25 young Colombians are suing the government over climate change

Farc rebels watch a live broadcast of the peace agreement signing from the remote Yari plains, where the accord was ratified in November 2016. Photo: Mario Tama/Getty Images

Deforestation in Colombia increased 44% since 2015, despite the government's Paris commitment to reach net zero by 2020

Twenty-five Colombian youths – one as young as seven – are suing the government for failing to protect the environment and prevent deforestation in the Amazon.

The lawsuit is the first of its kind in Latin America, and demands the Colombian government protect young people’s rights to a healthy environment, life, food and water.

On 29th January, the group of young plaintiffs – all of whom are under 26 and come from 17 cities and municipalities across the country – filed a “tutela”, a special action in Colombia’s Constitution protecting fundamental rights.

Lawyer César Rodríguez, director of Colombian NGO Dejusticia, is acting on behalf of the youths. He said: “Just as cities like New York and San Francisco have sued oil companies for their role in fuelling climate change and a court ordered the Netherland’s government to reduce its carbon emissions, we are asking that Colombia fulfills its prior commitments to tackle climate change.”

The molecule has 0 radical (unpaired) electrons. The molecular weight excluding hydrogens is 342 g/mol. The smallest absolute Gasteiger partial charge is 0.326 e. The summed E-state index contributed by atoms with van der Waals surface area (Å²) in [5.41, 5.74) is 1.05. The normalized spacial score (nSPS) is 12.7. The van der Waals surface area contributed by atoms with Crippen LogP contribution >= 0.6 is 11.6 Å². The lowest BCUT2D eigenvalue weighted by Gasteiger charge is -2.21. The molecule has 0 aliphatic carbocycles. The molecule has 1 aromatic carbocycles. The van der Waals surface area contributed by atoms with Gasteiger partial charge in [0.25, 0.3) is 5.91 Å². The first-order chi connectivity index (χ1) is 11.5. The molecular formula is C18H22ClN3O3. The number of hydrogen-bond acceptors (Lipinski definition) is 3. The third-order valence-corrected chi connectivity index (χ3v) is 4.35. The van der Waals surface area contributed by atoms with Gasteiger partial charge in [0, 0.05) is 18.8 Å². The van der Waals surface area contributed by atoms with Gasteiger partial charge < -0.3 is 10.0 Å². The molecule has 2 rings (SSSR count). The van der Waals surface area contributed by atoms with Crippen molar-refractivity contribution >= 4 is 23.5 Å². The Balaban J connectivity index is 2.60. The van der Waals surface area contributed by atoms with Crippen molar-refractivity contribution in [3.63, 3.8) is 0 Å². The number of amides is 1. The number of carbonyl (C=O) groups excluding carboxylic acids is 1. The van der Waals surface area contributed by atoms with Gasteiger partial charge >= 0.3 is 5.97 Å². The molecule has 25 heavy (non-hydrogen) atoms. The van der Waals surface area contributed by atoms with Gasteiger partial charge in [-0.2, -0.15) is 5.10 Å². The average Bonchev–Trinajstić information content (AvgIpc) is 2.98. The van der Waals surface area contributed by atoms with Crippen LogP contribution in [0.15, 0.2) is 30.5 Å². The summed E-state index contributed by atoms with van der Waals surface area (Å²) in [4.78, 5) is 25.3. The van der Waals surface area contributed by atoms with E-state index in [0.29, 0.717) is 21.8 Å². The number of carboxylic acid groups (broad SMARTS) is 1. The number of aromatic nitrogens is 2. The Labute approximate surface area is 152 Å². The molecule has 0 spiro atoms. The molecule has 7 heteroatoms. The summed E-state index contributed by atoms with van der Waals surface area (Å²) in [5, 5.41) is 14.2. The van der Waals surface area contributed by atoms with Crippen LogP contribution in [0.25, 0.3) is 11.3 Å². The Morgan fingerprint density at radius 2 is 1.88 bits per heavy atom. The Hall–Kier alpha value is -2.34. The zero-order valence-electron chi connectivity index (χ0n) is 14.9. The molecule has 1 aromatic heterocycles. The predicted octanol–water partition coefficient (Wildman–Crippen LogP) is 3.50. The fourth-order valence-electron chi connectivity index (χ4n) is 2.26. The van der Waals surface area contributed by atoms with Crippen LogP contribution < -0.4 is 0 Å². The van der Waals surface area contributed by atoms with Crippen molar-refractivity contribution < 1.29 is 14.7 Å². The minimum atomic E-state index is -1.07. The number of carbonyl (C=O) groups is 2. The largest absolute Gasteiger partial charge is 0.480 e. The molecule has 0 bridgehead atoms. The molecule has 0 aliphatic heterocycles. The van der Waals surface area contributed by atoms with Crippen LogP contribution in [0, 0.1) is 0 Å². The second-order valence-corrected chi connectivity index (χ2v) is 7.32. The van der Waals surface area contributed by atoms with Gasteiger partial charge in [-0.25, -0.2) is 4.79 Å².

At the 2015 climate change conference in Paris, President Juan Manuel Santos committed to reach zero net deforestation by 2020. But the youths say the increasing deforestation in the Colombian Amazon is threatening their rights.

After Farc

In July 2016, Colombia’s Institute of Hydrology, Meteorology and Environmental Studies (IDEAM), announced deforestation had increased by 44% since 2015, with 34% occurring in the Amazon. The majority of deforestation occurred in remote areas once controlled by the Revolutionary Armed Forces of Colombia (Farc).

Since the historic peace agreement was signed in late 2016, many previously inaccessible areas have been subjected to large-scale agriculture, logging, illegal mining and road infrastructure projects.

Farc had ordered civilians to maintain 20% of their land with forest cover, in order to protect guerrillas from government air raids. No longer controlled by Farc, farmers have been able to expand.

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